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Lurking in the Shadows: Potential Cyberthreats and How to Prevent Them


Working from home may make sense to reduce your employee’s risk of contracting COVID-19. It does, however, make life more difficult for your security team. At the office, you have complete control over the network’s cybersecurity. At home, employees might inadvertently make mistakes that compromise that security.

The article was contributed by legaljobsite.net

In this post, we will look at the less obvious threats that lurk in the shadows and how to defend against them.

Charging Cables

Most employees understand the dangers of plugging in an unknown USB flash drive. Are they aware that fake lightning charging cables might also pose risks? The O.MG cable, released toward the end of last year, looks and works exactly like your standard iPhone charger.

It has got a lot of processing power, memory, a radio, and a web server built into it. In other words, it has everything that a hacker needs to hack any phone or computer it is plugged into.

It’s a concept that has been around for a while. Up until now, though, having the cables mass-produced was problematic. The original costs around $120, but we can expect to see cheap knock-offs on the market pretty soon.

The only real way to ensure that the lightning cable your employees use is legitimate is to open the cable. Hackers can enable or disable the software to avoid detection. It is safer for employees to stick to original cables bought from the manufacturers of their phones.

Supply Chain Attacks

At our office, we are frequently reminded not to upload any software from an unknown vendor. We are also told to check for updates for the software that we use regularly. Supply chain attacks are devious in their simplicity.

It is important to warn employees about malware being delivered through seemingly innocuous updates created by a trusted vendor. The Asus attack in 2018 saw hackers using a legitimate security certificate to sign the updates.

Again, these attacks are nothing new, but it is worth briefing employees during security awareness training. There was an uptake of these attacks in 2019. Most seemed to be highly targeted — while many computers were infected, hackers launched a second stage attack on selected computers.

Watch Out for Geotagging

Employees will inevitably use their work devices to post on social media. Blocking social media sites on company devices is helpful, but you must raise this in security awareness training, too. Geotagging is dangerous from a physical security perspective.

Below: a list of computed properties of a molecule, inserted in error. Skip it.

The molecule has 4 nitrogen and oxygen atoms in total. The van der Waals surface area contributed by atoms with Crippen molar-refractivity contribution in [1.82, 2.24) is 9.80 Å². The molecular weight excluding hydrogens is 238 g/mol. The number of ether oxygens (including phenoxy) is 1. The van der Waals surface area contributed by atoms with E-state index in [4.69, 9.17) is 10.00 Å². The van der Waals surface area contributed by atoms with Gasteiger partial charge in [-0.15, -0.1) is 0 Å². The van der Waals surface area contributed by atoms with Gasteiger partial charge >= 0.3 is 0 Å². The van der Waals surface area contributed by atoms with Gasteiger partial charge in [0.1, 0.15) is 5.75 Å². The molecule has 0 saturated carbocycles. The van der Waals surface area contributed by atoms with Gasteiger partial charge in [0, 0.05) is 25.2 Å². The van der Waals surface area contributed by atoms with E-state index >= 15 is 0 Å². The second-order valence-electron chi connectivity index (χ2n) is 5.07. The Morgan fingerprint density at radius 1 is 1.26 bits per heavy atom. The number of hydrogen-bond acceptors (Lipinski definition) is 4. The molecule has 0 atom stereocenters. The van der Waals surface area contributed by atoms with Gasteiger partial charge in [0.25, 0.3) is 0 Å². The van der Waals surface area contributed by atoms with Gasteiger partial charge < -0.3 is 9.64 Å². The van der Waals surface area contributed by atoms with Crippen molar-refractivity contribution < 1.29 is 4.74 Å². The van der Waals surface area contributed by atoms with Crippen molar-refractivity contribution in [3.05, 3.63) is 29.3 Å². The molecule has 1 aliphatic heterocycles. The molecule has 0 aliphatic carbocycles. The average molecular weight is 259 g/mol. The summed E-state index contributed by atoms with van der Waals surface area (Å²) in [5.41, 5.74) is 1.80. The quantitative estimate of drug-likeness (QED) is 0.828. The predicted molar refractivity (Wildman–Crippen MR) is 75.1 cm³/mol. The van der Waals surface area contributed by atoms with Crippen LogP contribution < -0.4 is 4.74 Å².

Your employee’s home security might not be as strict as yours. By posting geotagged photos of them working from home, for example, they are giving away their location. An enterprising hacker might opt to steal the computer from their home.

Naturally, you will have encrypted the data, but no encryption software is perfect.

Insecure Home Networks

You have taken steps to ensure that the office network connections are secure. Can you say the same for your employees? Where possible, employees should use a dedicated connection while working. This connection should not be used for anything else.

If that’s not practical, and employees must use their home networks, your department should:

  • Use software to scan each employee’s home network for weaknesses.
  • Assist employees in securing their routers and connection devices better.
  • Ensure that the software on all devices is up to date.
  • Help employees set up a private connection through their devices for when they need to work. You know the drill here. Use secure passwords, do not connect any other devices unless essential to work, turn off network discovery for the devices.

Phishing and Smishing

Six out of ten businesses experienced these kinds of attacks last year. The indications are that these attacks will increase in intensity going forward.

Employees know better than to click on a link in an email from an unknown source. You have taught them to verify known links in emails by navigating to the site address that they have on record.

All that training might go out the window, thanks to the panic the crisis creates. Will employees be as circumspect about emails and SMS purportedly coming from human resources detailing payment procedures?

Phishers and smishers are taking full advantage of the current panic. To better protect your company, it may be wise to send out some phishing and smishing tests. Are employees distracted? These tests will highlight areas to improve upon.

It could also help to set up a clear email structure so that employees can whitelist key personnel responsible for sending out messages. Any messages coming from outside this list should be treated with extra caution.

Further to this, it might be advisable to set up an internal system to verify messages. This could be in the form of a codeword or specific format that internal emails must take. Finally, it might be wise to set up a system of checks and balances when it comes to verifying financial instructions.

Similar principles can be applied to and agreed upon with key clients.

Final Notes

The idea of sending employees home to work can rightly fill the cybersecurity team with dread. A few simple precautions and reinforcing security awareness training will go a long way toward easing the risk.


CISO MAG did not evaluate/test the products mentioned in this article, nor does it endorse any of the claims made by the writer. The facts, opinions, and language in the article do not reflect the views of CISO MAG and CISO MAG does not assume any responsibility or liability for the same. CISO MAG does not guarantee the satisfactory performance of the products mentioned in this article.